• Dividend discount method. Another way to determine the nature of an investment is to calculate the sum of all future dividends and discount them back to their current value. If the present-day stock price is equal to or less than the total, then it can be part of a value investment strategy.
  • Maturity. In most cases, value stocks are issued by companies with a long and stable history.

As you can see, the key is using a variety of metrics to give you an idea of how much value you can expect to see from your investment.

Examples of Value Investments

The P/E ratio is one of the easiest ways to identify value investments. Here are two examples as of April 2023:

  • Citigroup has a P/E ratio of 9.67 compared to the average P/E ratio for S&P 500 companies, which is at $19.12.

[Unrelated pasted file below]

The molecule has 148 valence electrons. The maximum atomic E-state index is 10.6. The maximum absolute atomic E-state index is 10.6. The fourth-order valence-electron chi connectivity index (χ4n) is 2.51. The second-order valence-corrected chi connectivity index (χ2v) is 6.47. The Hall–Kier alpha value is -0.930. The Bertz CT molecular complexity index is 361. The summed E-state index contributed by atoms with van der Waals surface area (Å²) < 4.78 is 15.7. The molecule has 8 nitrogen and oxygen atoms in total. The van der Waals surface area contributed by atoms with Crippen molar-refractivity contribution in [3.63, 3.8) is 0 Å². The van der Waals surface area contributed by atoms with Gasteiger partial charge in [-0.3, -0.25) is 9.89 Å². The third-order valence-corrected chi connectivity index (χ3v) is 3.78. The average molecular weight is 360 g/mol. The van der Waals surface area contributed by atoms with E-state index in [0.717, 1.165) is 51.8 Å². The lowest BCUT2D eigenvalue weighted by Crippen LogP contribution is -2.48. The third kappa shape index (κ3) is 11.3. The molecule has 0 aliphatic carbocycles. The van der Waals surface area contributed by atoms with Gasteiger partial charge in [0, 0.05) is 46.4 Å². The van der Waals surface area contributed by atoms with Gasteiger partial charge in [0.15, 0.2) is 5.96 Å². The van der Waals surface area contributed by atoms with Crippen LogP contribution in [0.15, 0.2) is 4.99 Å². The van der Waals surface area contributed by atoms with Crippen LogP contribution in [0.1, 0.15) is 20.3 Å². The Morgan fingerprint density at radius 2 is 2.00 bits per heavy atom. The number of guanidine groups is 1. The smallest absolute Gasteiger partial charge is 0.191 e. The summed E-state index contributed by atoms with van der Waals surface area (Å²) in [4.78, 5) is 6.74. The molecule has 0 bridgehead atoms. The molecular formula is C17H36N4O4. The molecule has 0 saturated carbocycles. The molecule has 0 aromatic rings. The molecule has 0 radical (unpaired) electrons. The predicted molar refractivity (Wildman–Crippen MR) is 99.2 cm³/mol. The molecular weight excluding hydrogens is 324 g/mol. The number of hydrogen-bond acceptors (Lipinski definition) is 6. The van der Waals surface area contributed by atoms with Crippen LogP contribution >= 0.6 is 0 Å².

• iShares S&P Value ETF is an exchange-traded fund that allows investors to put their money into an array of value stocks.

The benefit of investing in value stocks is that you are likely to earn a return on your investment as the stock you buy increases to its book value.

What Are the Key Differences Between Growth Stocks and Value Stocks?

Now, let’s look at a few of the most important differences between growth investing and value investing.


The first and arguably the most important difference between growth investing and value investing is the risk involved. Value stocks tend to be from large, well-established companies that are outperforming their market value. While there is still some risk involved in buying value stocks, it is small compared to the risk in growth investments.